A state appellate panel has upheld a lower court ruling that
the Illinois Property Tax Code allows the Cook County Assessor’s Office to
reach back three years, to claim unpaid taxes on a south suburban house that
had an invalid homestead exemption.
The March 16 decision was rendered by Justice Margaret
McBride of the Illinois First District Appellate Court, with concurrence from Justices
David Ellis and Eileen O’Neill Burke. The decision favored the Cook County
Assessor’s Office in its dispute with homeowner Barbara R. Mulry.
Mulry inherited a house, adjacent to her home in Evergreen
Park, from her late uncle. She had a homestead exemption for her house, but
said she did not know her uncle had also had one for his home, which remained
in place after his death. Mulry said she never lived in the inherited house,
but rather rented it out.
To qualify for a homestead property tax exemption, a house
must be the owner’s primary residence. Other exemptions are given to homeowners
with other demographic and legal qualifications, including senior citizens,
military veterans and long-term occupants.
In 2014, the assessor’s office told Mulry she had not been
entitled to an exemption on the inherited house for 2010, 2011 and 2012. As a
consequence, they billed Mulry for $4,188 in unpaid taxes and interest,
according to the assessor.
The assessor relied on the “Erroneous homestead exemptions”
section of the Illinois Property Tax Code, which the General Assembly adopted
in 2013. The section sets out procedures for the Cook County assessor to use in
recouping unpaid taxes, with 10 percent annual interest, when the assessor
determines an exemption has been wrongly granted. The section also allows for
the imposition of liens and 50 percent penalties.
Mulry contested the tax bill at an administrative hearing in
May 2014, claiming the 2013 statute could only be employed from the date of its
enactment forward. Instead, Mulry alleged the assessor was retroactively
applying the law, violating her due process.
At the hearing, the assessor introduced computer printouts
of assessor records, to show Mulry enjoyed exemptions for two properties.
Mulry’s attorney objected to the printouts, contending computers were not
trustworthy for keeping records. The administrative hearing officer rejected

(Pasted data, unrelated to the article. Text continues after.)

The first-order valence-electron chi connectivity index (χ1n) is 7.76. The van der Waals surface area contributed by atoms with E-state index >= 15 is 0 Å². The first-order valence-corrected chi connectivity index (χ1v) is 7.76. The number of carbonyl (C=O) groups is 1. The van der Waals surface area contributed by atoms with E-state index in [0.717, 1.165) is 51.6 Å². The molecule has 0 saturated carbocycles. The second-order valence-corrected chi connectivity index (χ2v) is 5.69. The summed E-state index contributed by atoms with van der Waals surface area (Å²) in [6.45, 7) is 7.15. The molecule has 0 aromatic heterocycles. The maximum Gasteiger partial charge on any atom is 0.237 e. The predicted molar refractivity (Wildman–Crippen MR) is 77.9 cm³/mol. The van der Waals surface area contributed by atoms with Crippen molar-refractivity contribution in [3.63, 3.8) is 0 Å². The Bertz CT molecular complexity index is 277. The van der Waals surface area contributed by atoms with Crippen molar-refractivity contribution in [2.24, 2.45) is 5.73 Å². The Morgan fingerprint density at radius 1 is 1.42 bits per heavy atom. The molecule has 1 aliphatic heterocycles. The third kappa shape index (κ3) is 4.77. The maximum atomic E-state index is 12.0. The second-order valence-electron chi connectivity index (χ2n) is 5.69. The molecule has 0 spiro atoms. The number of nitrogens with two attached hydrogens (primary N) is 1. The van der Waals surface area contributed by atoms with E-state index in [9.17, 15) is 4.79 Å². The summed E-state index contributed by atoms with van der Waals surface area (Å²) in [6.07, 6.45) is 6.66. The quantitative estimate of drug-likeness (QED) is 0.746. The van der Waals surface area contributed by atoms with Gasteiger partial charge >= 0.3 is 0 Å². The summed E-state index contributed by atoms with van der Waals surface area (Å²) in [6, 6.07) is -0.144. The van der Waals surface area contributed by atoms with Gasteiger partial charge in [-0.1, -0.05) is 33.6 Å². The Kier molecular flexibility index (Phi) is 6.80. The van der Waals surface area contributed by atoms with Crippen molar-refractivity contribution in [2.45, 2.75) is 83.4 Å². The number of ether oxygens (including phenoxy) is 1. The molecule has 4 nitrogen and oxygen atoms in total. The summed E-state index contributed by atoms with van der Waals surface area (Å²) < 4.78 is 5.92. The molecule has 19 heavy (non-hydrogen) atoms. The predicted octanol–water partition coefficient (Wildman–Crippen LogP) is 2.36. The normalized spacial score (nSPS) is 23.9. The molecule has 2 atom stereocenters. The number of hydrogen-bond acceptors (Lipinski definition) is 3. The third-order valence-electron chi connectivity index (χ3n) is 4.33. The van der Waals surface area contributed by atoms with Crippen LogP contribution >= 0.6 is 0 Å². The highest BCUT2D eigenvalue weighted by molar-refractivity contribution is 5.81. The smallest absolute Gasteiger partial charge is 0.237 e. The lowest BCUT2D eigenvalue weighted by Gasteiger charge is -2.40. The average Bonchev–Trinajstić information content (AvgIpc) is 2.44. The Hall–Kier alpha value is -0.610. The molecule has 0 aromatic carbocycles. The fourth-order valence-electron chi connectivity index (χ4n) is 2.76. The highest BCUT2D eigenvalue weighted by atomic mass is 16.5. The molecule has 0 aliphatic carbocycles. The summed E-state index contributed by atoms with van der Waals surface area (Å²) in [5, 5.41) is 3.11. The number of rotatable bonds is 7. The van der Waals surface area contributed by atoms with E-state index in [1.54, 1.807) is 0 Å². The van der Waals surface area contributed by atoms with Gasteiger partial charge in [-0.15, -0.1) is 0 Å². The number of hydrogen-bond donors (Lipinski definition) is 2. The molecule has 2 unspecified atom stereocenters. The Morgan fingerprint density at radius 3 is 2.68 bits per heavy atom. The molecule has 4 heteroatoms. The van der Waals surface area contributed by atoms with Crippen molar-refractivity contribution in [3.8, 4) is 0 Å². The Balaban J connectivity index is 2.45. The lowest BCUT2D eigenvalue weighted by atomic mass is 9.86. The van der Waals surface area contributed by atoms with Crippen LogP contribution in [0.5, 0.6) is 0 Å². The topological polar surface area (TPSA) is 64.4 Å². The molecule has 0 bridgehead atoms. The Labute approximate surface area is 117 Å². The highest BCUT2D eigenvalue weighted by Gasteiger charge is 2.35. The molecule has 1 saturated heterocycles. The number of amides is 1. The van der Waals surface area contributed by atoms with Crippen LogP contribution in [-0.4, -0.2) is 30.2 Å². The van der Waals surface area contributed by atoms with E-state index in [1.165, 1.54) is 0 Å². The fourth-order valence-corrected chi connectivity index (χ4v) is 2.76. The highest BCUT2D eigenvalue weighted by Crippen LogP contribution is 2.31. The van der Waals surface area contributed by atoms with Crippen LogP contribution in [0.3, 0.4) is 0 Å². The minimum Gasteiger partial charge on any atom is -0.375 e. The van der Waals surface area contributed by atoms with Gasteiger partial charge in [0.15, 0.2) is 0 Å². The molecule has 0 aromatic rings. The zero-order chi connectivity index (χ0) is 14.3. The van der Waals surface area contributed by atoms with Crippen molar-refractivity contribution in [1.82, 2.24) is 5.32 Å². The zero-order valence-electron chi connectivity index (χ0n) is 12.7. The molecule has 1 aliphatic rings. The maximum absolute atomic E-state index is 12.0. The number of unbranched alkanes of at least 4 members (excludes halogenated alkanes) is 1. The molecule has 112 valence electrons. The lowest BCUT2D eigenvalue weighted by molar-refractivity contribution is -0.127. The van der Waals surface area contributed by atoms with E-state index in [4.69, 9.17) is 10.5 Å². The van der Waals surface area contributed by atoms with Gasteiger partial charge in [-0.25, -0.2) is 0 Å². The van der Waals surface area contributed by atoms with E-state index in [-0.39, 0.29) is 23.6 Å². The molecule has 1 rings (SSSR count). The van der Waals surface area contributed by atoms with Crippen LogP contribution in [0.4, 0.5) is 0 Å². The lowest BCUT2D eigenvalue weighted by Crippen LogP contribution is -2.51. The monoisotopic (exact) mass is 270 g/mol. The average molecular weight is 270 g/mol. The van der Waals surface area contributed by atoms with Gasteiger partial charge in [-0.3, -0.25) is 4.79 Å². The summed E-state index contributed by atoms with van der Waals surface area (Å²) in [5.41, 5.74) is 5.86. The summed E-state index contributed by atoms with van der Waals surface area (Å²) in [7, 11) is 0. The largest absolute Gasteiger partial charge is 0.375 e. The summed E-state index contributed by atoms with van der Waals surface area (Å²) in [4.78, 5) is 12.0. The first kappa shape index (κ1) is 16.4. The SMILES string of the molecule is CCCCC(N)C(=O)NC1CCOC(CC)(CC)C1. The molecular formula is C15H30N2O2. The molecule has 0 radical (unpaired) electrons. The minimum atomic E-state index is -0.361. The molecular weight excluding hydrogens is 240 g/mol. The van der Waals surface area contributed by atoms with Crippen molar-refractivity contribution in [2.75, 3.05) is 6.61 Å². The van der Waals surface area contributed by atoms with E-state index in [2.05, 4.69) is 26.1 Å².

the contention, allowed the printouts and ruled Mulry owed the money.
Mulry then went to Cook County Circuit Court, to have a
judge review the case. However, Mulry again struck out, as Judge Sharon
Sullivan affirmed the hearing officer’s decision. Mulry continued fighting,
taking the case to appellate court, but again losing.
Mulry argued legislators did not intend for the erroneous
exemptions statute to be retroactive from the date it was enacted. Appellate
Justice McBride did not buy the argument.
“Mulry misconstrues the significance of a statute’s
effective date, which is simply the date that legislation takes effect or, in
other words, becomes governing law. A statute’s effective date is not enough to
tell us about the General Assembly’s intended temporal reach of this enactment.
The ‘traditional rule’ is that statutes do not apply retroactively unless the
legislators have expressly stated this temporal reach,” McBride said.
McBride went on to point out the statute’s language “clearly
and unequivocally” permits the assessor to take action against improper
exemptions “during any of the 3 collection years immediately prior to the
current collection year.”
McBride further noted the 2013 statute does not “attach new
consequences to prior conduct,” because McBride should never have had
simultaneous exemptions on two properties in the first place.
In addition, McBride disagreed with Mulry’s stance the
three-year retroactivity was “harsh and oppressive,” noting the Tax Code gives
the state 20 years to collect delinquent taxes and 20 years for a Cook County
taxpayer to request a refund when they have overpaid.
McBride deleted Mulry’s other contention the assessor’s
computer printouts did not constitute bona fide records. In advancing this
argument, Mulry cited cases that were decades old, including one from 1969, in
which computerized record keeping was questioned as a reliable method of maintaining
McBride dismissed the case law as out-of-date, because
digitalized record keeping is now “ubiquitous and routine.”